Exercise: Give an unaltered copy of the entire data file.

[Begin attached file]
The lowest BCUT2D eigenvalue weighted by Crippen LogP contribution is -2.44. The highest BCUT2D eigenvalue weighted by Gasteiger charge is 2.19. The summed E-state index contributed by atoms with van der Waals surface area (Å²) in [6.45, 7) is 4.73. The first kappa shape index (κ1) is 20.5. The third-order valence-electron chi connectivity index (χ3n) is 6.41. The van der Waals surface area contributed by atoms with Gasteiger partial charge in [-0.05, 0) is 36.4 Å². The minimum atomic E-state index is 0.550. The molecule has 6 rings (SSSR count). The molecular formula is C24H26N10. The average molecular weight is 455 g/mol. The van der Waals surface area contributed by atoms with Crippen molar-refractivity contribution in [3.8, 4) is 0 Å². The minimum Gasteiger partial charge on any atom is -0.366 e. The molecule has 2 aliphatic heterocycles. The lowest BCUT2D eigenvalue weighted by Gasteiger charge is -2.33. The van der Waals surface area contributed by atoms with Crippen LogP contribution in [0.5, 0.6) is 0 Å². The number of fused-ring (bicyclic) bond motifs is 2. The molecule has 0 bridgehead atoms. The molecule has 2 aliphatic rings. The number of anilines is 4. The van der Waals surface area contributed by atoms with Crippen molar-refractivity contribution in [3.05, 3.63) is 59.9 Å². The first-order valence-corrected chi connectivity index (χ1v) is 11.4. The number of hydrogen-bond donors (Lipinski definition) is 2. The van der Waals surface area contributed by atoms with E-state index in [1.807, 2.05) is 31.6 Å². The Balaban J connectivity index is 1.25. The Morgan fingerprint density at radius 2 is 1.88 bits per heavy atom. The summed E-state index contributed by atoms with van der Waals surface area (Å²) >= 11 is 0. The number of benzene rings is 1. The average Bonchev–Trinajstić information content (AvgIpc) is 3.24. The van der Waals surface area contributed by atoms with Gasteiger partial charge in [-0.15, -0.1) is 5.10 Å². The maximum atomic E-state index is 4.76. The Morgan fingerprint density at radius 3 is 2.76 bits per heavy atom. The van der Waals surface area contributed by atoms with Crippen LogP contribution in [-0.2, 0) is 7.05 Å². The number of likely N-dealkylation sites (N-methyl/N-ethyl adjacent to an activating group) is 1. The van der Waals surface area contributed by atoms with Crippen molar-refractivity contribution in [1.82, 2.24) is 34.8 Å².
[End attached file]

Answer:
The lowest BCUT2D eigenvalue weighted by Crippen LogP contribution is -2.44. The highest BCUT2D eigenvalue weighted by Gasteiger charge is 2.19. The summed E-state index contributed by atoms with van der Waals surface area (Å²) in [6.45, 7) is 4.73. The first kappa shape index (κ1) is 20.5. The third-order valence-electron chi connectivity index (χ3n) is 6.41. The van der Waals surface area contributed by atoms with Gasteiger partial charge in [-0.05, 0) is 36.4 Å². The minimum atomic E-state index is 0.550. The molecule has 6 rings (SSSR count). The molecular formula is C24H26N10. The average molecular weight is 455 g/mol. The van der Waals surface area contributed by atoms with Crippen molar-refractivity contribution in [3.8, 4) is 0 Å². The minimum Gasteiger partial charge on any atom is -0.366 e. The molecule has 2 aliphatic heterocycles. The lowest BCUT2D eigenvalue weighted by Gasteiger charge is -2.33. The van der Waals surface area contributed by atoms with Crippen LogP contribution in [0.5, 0.6) is 0 Å². The number of fused-ring (bicyclic) bond motifs is 2. The molecule has 0 bridgehead atoms. The molecule has 2 aliphatic rings. The number of anilines is 4. The van der Waals surface area contributed by atoms with Crippen molar-refractivity contribution in [3.05, 3.63) is 59.9 Å². The first-order valence-corrected chi connectivity index (χ1v) is 11.4. The number of hydrogen-bond donors (Lipinski definition) is 2. The van der Waals surface area contributed by atoms with E-state index in [1.807, 2.05) is 31.6 Å². The Balaban J connectivity index is 1.25. The Morgan fingerprint density at radius 2 is 1.88 bits per heavy atom. The summed E-state index contributed by atoms with van der Waals surface area (Å²) >= 11 is 0. The number of benzene rings is 1. The average Bonchev–Trinajstić information content (AvgIpc) is 3.24. The van der Waals surface area contributed by atoms with Gasteiger partial charge in [-0.15, -0.1) is 5.10 Å². The maximum atomic E-state index is 4.76. The Morgan fingerprint density at radius 3 is 2.76 bits per heavy atom. The van der Waals surface area contributed by atoms with Crippen LogP contribution in [-0.2, 0) is 7.05 Å². The number of likely N-dealkylation sites (N-methyl/N-ethyl adjacent to an activating group) is 1. The van der Waals surface area contributed by atoms with Crippen molar-refractivity contribution in [1.82, 2.24) is 34.8 Å².